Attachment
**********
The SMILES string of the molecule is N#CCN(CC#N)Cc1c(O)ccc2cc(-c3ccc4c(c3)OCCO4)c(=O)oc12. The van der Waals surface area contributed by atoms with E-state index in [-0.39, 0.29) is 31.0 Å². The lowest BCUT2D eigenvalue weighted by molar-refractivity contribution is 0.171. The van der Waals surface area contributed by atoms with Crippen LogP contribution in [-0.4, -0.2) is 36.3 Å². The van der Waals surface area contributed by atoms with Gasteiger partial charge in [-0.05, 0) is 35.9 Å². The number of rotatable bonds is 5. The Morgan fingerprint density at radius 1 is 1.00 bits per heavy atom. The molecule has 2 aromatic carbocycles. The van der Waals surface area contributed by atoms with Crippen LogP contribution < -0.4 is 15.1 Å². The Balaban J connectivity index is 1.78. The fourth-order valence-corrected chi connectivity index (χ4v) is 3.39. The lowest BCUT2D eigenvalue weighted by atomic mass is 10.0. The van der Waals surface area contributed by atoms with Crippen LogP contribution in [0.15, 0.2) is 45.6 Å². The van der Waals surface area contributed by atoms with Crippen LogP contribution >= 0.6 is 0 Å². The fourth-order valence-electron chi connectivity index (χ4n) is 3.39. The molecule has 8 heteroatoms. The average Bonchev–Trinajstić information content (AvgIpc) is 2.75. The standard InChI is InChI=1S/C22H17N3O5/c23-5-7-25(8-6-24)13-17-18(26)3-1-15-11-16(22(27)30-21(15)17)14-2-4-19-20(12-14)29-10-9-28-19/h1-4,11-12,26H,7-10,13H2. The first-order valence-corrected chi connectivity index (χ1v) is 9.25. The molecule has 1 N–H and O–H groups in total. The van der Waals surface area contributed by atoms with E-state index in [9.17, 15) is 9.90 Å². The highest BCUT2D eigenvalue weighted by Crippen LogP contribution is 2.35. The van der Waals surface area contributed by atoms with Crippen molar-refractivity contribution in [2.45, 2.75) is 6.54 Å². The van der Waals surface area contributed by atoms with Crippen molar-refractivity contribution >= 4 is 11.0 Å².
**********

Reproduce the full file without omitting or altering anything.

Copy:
The SMILES string of the molecule is N#CCN(CC#N)Cc1c(O)ccc2cc(-c3ccc4c(c3)OCCO4)c(=O)oc12. The van der Waals surface area contributed by atoms with E-state index in [-0.39, 0.29) is 31.0 Å². The lowest BCUT2D eigenvalue weighted by molar-refractivity contribution is 0.171. The van der Waals surface area contributed by atoms with Crippen LogP contribution in [-0.4, -0.2) is 36.3 Å². The van der Waals surface area contributed by atoms with Gasteiger partial charge in [-0.05, 0) is 35.9 Å². The number of rotatable bonds is 5. The Morgan fingerprint density at radius 1 is 1.00 bits per heavy atom. The molecule has 2 aromatic carbocycles. The van der Waals surface area contributed by atoms with Crippen LogP contribution < -0.4 is 15.1 Å². The Balaban J connectivity index is 1.78. The fourth-order valence-corrected chi connectivity index (χ4v) is 3.39. The lowest BCUT2D eigenvalue weighted by atomic mass is 10.0. The van der Waals surface area contributed by atoms with Crippen LogP contribution in [0.15, 0.2) is 45.6 Å². The van der Waals surface area contributed by atoms with Crippen LogP contribution >= 0.6 is 0 Å². The fourth-order valence-electron chi connectivity index (χ4n) is 3.39. The molecule has 8 heteroatoms. The average Bonchev–Trinajstić information content (AvgIpc) is 2.75. The standard InChI is InChI=1S/C22H17N3O5/c23-5-7-25(8-6-24)13-17-18(26)3-1-15-11-16(22(27)30-21(15)17)14-2-4-19-20(12-14)29-10-9-28-19/h1-4,11-12,26H,7-10,13H2. The first-order valence-corrected chi connectivity index (χ1v) is 9.25. The molecule has 1 N–H and O–H groups in total. The van der Waals surface area contributed by atoms with E-state index in [9.17, 15) is 9.90 Å². The highest BCUT2D eigenvalue weighted by Crippen LogP contribution is 2.35. The van der Waals surface area contributed by atoms with Crippen molar-refractivity contribution in [2.45, 2.75) is 6.54 Å². The van der Waals surface area contributed by atoms with Crippen molar-refractivity contribution >= 4 is 11.0 Å².